The striking black and white photographs of Diane Arbus revolutionized portraiture, through their range of subjects and their style. Primarily made in and around New York City, Arbus selected her subjects – including couples, children, nudists, suburban families, circus performers, and celebrities, among others – for their singularity. “I would like to photograph everybody,” she declared in a letter to a friend in 1960. Arbus aimed to describe, in vivid detail, a range of human difference, at a moment when visual culture strove instead to emphasize uniformity.
“I really believe there are things which nobody would see unless I photographed them.”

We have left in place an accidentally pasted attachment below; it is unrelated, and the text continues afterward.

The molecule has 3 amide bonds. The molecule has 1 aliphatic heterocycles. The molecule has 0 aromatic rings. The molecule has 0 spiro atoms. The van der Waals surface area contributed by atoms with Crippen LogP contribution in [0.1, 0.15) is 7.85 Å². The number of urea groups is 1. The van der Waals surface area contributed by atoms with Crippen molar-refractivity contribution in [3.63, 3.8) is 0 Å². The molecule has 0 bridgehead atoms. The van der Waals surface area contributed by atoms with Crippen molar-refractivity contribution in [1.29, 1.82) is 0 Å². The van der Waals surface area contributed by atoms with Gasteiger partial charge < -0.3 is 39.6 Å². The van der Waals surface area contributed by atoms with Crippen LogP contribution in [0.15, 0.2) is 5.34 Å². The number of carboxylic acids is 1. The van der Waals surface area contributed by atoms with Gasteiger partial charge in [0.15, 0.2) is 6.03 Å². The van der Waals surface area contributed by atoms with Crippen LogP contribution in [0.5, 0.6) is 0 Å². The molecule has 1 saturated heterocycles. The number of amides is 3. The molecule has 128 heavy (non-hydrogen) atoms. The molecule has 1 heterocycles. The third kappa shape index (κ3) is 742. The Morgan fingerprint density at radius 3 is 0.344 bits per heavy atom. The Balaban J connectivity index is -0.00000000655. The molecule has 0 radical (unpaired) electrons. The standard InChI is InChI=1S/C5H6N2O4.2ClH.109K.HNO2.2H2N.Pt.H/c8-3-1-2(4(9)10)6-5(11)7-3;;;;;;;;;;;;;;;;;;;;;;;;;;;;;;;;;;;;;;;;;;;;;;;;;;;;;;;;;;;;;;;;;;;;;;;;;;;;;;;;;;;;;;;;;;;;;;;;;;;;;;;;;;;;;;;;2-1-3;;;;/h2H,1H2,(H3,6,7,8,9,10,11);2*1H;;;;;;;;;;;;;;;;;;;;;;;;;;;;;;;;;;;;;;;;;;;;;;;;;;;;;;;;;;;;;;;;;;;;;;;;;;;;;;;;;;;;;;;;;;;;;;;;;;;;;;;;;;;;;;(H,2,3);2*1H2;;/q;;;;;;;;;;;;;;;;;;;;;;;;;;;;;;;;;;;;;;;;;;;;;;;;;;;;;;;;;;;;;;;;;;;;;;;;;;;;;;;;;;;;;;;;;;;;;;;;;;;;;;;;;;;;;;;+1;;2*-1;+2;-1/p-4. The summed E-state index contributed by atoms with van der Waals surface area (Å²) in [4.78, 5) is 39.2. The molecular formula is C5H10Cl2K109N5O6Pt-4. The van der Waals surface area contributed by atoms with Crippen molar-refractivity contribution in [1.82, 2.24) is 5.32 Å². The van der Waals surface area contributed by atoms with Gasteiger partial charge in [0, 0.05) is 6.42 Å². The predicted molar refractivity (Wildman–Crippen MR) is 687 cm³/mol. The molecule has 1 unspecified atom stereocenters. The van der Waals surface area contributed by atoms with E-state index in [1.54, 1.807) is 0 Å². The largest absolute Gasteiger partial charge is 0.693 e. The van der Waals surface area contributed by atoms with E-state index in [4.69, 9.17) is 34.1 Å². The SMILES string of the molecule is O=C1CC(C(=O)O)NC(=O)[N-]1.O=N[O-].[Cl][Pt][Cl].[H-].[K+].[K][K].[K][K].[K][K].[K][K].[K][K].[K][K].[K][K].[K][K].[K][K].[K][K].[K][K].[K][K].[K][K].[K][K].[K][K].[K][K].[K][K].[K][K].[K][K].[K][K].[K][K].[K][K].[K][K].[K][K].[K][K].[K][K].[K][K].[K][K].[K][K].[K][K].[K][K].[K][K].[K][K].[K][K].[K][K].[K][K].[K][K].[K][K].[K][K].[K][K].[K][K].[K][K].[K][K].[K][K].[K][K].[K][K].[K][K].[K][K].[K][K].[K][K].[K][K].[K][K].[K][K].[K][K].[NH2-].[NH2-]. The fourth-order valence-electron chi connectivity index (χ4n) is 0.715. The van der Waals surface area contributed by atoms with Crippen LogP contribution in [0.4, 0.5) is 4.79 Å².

Highlighting her evolution as an artist over fifteen years, the exhibition ‘Diane Arbus: Photographs, 1956–1971’ features 150 photographs, drawn from the Art Gallery of Ontario’s collection and representing the full chronological arc of Arbus’ work. From the early, intimate 35mm format prints to the sharply focused square format she embraced after 1962, these photographs allow us to trace the artist’s evolving vision as part of a changing social landscape. While early works reveal an artist gripped by the range of humanity and life as it unfolded on the street, the later works - created using a larger format - mark her emergence as a mature and compelling artist.